One of the most important trials of recent years in Russia ended, Wednesday, July 22, in a difficult way, with a surprisingly lenient verdict, visibly delivered for the sake of appeasement, even to save the face of a justice which will have shown an unusual determination.
Found guilty of sexual violence against his adopted daughter, historian Yuri Dmitriev was sentenced to “only” three and a half years in prison. In view of the seriousness of the charges, the conviction is unusually light. The prosecutor had claimed fifteen years.
Yuri Dmitriev, who is 64 and has already spent more than three years in pre-trial detention, is expected to be released from prison in November. For many of his supporters, who came to support him in court in Petrozavodsk, the capital of the Republic of Karelia, this conviction is an acquittal that does not speak its name, even if it leaves it attached to the infamous label of pedophile and the will probably prevent seeing her adopted daughter again for a long time. If a judicial reversal is still possible, it is indeed a relief, bitter, that it is.
Emblem of Putin Russia
This half-hearted verdict, as tailor-made, sounds above all like confirmation for those, many, who have always denounced fanciful and politically motivated prosecutions. Since 2016, justice will never have raised the original suspicion, that of a procedure directed not against the man Yuri Dmitriev, but against the public figure who became, through his research in the archives, by his excavations in the forests of Karelia, the symbol of the fight against the burial of the memory of Stalinist repressions and the Gulag.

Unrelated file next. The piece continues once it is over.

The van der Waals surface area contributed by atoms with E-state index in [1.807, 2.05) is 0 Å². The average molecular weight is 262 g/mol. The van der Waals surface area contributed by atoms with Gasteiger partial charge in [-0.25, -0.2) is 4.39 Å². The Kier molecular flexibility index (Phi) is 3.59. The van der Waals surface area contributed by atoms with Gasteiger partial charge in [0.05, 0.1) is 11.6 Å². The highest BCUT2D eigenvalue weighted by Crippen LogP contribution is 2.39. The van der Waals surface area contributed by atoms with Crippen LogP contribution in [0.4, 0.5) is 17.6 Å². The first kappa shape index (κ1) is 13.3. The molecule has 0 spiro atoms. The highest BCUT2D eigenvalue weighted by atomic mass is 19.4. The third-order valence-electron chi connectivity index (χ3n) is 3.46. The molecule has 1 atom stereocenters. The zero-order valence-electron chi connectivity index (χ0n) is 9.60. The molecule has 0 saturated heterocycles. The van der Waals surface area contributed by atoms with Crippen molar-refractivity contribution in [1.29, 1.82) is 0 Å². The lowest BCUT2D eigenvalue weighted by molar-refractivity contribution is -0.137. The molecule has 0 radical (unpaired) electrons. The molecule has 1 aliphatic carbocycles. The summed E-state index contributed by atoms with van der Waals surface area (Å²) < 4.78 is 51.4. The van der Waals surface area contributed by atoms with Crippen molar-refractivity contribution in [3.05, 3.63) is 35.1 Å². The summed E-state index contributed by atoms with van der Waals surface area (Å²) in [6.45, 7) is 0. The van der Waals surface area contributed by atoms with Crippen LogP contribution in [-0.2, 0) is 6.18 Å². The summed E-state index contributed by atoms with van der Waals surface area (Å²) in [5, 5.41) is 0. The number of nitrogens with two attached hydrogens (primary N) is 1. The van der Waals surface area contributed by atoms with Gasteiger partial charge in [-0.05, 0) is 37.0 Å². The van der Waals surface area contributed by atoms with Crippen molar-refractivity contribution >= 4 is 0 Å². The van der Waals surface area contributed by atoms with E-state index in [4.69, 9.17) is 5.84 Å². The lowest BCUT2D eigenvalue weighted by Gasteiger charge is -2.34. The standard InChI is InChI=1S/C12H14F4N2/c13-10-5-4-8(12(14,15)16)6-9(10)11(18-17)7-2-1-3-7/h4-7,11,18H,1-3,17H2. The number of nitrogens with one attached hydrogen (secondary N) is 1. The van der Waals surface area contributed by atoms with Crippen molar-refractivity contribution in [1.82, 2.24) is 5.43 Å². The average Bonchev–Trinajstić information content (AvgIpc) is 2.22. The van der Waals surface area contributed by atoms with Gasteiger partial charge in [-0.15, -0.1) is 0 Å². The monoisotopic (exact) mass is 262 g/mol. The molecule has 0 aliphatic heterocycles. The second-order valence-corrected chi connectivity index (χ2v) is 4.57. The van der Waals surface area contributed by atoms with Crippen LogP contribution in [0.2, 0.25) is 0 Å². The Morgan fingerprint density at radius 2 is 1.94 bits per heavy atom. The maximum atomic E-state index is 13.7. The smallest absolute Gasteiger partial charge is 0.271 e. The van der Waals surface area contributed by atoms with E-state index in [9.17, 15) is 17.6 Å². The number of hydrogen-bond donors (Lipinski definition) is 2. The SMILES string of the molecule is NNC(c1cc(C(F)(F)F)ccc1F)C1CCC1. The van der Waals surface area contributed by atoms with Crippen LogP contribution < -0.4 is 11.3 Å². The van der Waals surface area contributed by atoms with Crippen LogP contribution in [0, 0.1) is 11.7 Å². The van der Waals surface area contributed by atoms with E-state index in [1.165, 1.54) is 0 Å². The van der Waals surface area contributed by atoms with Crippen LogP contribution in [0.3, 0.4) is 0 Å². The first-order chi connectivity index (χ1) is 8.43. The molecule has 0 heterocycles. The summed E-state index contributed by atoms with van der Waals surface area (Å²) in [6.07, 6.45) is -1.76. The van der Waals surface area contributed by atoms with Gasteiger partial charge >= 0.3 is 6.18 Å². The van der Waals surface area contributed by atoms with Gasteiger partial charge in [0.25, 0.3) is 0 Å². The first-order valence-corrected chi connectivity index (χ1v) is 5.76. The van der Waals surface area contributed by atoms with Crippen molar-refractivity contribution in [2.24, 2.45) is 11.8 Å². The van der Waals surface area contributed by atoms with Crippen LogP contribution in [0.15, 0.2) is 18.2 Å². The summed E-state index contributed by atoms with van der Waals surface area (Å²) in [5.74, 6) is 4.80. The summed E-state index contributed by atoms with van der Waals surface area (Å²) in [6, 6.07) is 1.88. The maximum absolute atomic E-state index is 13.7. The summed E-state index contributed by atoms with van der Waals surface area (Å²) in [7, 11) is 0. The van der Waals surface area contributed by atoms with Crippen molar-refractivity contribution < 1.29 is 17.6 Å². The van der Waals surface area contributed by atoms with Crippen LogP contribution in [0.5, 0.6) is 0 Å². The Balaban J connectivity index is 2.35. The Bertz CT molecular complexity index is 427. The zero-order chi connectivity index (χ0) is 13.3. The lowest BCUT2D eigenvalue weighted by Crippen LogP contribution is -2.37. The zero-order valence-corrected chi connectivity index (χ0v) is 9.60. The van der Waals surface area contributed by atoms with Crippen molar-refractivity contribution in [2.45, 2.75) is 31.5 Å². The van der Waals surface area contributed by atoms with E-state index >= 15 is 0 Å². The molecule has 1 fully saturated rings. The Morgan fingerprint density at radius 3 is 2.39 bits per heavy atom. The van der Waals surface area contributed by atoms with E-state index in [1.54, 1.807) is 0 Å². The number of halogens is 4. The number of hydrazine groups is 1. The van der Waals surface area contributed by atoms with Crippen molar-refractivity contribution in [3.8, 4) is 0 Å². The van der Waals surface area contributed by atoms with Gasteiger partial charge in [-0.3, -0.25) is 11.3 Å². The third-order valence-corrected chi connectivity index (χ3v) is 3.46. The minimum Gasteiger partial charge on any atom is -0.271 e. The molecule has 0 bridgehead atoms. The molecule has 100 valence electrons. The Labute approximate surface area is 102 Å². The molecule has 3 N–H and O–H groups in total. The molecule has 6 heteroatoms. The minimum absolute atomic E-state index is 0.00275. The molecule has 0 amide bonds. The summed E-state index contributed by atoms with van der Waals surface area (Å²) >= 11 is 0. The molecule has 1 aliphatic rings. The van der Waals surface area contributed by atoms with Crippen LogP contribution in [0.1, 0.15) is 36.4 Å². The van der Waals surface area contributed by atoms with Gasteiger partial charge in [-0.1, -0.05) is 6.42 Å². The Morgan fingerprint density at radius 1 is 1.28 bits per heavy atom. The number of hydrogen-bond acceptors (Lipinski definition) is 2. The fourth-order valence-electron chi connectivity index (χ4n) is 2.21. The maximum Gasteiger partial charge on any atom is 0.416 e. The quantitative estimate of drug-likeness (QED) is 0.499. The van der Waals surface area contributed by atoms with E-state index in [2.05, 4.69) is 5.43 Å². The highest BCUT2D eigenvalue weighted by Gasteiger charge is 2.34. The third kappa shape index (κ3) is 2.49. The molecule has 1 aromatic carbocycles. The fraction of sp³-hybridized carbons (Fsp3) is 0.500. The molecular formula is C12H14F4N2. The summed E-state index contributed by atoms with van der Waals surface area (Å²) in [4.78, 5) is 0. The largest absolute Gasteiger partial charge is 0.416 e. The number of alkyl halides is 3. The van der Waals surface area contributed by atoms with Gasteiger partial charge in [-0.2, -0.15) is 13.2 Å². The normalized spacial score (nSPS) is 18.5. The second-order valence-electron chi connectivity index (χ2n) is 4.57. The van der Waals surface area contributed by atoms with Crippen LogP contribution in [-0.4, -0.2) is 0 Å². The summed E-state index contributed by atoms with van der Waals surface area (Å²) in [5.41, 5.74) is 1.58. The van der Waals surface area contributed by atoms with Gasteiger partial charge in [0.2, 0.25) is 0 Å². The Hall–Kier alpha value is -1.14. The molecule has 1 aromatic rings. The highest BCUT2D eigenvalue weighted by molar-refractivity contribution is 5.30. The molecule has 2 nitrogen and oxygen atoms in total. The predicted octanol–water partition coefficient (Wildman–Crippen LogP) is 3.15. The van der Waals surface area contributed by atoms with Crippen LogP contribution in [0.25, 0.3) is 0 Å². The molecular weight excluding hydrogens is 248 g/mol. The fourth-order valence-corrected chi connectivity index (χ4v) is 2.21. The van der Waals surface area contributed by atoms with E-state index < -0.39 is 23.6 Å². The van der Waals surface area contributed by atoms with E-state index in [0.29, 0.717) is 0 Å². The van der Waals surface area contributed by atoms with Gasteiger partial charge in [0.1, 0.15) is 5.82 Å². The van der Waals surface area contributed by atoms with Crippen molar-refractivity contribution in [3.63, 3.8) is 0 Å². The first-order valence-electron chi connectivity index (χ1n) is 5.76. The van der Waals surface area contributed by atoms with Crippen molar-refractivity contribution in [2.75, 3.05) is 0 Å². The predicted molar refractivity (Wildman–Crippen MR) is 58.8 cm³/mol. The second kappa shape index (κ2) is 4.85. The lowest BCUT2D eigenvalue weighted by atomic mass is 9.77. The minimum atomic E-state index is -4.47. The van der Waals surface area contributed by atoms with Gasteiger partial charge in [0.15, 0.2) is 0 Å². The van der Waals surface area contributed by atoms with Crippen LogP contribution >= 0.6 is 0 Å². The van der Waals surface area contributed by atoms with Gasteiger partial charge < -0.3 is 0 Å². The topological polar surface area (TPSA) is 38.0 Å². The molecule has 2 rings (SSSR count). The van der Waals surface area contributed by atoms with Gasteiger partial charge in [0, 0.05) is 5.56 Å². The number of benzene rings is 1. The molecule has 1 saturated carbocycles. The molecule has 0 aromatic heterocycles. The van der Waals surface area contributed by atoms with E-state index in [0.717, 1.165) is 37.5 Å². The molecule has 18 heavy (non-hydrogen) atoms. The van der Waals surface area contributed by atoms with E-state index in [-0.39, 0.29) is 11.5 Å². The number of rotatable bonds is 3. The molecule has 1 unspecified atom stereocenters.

This highly publicized affair had even become an emblem of Putin’s Russia, combining the omnipotence of the security services, justice with orders and, above all, a memorial obsession raised to the rank of state policy.
For, before being associated with the charge of pedophilia, the name of Yuri Dmitriev was associated with one of the most important places of the Stalinist Great Terror, Sandarmokh. About 9,000 people were shot in 1937 and 1938 and buried in 236 mass graves in this forest on the shores of Lake Onega. These anonymous victims were brought out of the oblivion to which they were intended by the determination of Mr. Dmitriev and a few others.
At the head of the local branch of the NGO Memorial, the amateur historian was going to lead a double task from the end of the 1980s: work on the archives, first, to give a name to each of the executed. , find the documents relating to each murder, each executioner; rough and painful fieldwork, then, who saw the man, with a long beard and the look of a monk-soldier, tirelessly digging the earth to unearth the bodies of the mass graves, assemble the thousands of bones scattered in the ground.
You have 68.75% of this article to read. The suite is reserved for subscribers.